He made his journalist debut as a young budding student in the fall of 1945, launching a weekly newspaper Žihadlo (The Sting), which became a hit among his classmates. A barely legible mimeographed paper of a few pages extolled the quality of American life while ridiculing the leadership of Josef Stalin. Unfortunately, the paper was of short duration, having been stopped by the Ministry of Interior. To his consternation, he later found out that it was his own cousin Pepík who betrayed him and reported him to STB (Státní bezpečnost), the State Security, which was firmly under Communist control. Paradoxically, some twenty-five years later, this cousin of his begged him to help him when he decided to also seek refuge abroad.
After completing school, Milan Kubic landed a job as a cub reporter for the Svobodné Slovo, a major liberal Czech newspaper, where he remained until his dismissal, following the Communist putsch in February 1948.
This was the reason why he decided to get out of Communist Czechoslovakia.
Kubic narrates, in-depth, his life in Czechoslovakia, both under the Nazis and under the Communists, his dramatic escape from Czechoslovakia, and the conditions under which he lived in the German refugee camps. He also describes harsh beginnings, as well as his wife’s whom he married before he immigrated to the US. Even though he hardly knew a word of English, he learned it on his own., to such a degree that he was capable of interrogating selected refugees from behind the Iron Curtain and writing detailed reports about what they told him, when he worked for the Army intelligence unit during the Korean War.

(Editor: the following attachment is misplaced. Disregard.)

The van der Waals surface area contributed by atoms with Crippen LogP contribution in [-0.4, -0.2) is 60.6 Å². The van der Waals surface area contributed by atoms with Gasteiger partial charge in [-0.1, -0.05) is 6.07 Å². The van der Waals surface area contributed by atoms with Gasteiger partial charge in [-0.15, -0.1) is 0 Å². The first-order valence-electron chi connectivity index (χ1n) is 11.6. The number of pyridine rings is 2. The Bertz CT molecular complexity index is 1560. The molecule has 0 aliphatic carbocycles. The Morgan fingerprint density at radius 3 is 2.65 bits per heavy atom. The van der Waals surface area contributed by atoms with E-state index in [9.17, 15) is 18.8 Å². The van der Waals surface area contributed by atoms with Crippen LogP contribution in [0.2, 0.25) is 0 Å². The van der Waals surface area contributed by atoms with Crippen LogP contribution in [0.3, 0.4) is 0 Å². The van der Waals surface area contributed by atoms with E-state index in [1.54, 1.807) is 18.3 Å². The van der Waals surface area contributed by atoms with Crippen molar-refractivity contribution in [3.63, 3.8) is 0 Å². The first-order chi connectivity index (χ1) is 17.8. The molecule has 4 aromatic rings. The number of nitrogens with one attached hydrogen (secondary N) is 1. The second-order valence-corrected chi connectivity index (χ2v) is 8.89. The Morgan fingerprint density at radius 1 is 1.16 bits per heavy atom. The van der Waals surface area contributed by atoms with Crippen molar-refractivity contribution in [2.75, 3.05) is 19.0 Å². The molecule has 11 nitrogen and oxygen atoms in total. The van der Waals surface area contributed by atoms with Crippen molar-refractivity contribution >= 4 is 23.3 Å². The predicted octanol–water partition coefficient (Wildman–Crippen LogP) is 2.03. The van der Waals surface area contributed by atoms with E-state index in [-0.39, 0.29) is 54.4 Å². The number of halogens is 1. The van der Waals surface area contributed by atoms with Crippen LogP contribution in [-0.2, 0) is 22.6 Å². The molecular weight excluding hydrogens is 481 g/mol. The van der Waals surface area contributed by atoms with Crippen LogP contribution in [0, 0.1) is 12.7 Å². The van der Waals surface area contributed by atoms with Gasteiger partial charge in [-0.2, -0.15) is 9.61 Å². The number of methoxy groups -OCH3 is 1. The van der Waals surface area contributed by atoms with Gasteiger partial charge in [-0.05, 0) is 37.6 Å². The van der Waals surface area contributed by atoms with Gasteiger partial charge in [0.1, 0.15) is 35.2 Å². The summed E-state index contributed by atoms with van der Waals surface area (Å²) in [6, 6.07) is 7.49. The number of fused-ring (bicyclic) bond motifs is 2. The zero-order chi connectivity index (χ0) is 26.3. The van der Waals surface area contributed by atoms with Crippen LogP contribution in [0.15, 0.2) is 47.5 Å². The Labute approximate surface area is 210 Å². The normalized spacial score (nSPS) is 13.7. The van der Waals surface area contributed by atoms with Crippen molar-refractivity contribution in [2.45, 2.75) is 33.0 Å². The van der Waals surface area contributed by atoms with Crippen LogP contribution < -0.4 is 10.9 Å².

He was almost thirty years old when he could go back to school and study journalism in earnest. By then he became an A student which led to his successful journalism career. The latter included stints as a correspondent in Washington, DC (1958-62), bureau chief in Rio de Janeiro (1963-67); bureau chief in Beirut (1967-71): bureau chief in Vienna (1972-73); bureau chief in Bonn (1973-75); and bureau chief in Jerusalem (1976-89).
While in Washington, he covered the White House during the last year of Dwight D. Eisenhower’s Presidency, the US Senate run by Lyndon Johnson and the campaign that elected President John F. Kennedy.
In referring to his stint in South America, he characterized it as “Frustrated in the Hemisphere.” He found the four and half years he spent in this region physically the most demanding and although he worked his heart out, the results were not fully satisfying. He especially disliked and quarreled with the ‘reformadores.’